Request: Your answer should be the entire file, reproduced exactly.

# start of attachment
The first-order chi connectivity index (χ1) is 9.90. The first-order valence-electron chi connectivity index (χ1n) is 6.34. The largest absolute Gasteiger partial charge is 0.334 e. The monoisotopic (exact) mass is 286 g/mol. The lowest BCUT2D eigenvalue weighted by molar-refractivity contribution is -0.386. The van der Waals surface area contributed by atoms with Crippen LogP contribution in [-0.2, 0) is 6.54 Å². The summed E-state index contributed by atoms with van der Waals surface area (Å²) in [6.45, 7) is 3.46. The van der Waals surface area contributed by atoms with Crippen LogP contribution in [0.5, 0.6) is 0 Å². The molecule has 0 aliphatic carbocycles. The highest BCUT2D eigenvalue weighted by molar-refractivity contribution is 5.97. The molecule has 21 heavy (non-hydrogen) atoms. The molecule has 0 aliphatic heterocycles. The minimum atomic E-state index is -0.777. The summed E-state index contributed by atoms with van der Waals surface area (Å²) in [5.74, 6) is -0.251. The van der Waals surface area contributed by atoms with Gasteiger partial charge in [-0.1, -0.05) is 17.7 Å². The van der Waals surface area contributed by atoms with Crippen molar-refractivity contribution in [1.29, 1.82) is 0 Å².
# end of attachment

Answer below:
The first-order chi connectivity index (χ1) is 9.90. The first-order valence-electron chi connectivity index (χ1n) is 6.34. The largest absolute Gasteiger partial charge is 0.334 e. The monoisotopic (exact) mass is 286 g/mol. The lowest BCUT2D eigenvalue weighted by molar-refractivity contribution is -0.386. The van der Waals surface area contributed by atoms with Crippen LogP contribution in [-0.2, 0) is 6.54 Å². The summed E-state index contributed by atoms with van der Waals surface area (Å²) in [6.45, 7) is 3.46. The van der Waals surface area contributed by atoms with Crippen LogP contribution in [0.5, 0.6) is 0 Å². The molecule has 0 aliphatic carbocycles. The highest BCUT2D eigenvalue weighted by molar-refractivity contribution is 5.97. The molecule has 21 heavy (non-hydrogen) atoms. The molecule has 0 aliphatic heterocycles. The minimum atomic E-state index is -0.777. The summed E-state index contributed by atoms with van der Waals surface area (Å²) in [5.74, 6) is -0.251. The van der Waals surface area contributed by atoms with Gasteiger partial charge in [-0.1, -0.05) is 17.7 Å². The van der Waals surface area contributed by atoms with Crippen molar-refractivity contribution in [1.29, 1.82) is 0 Å².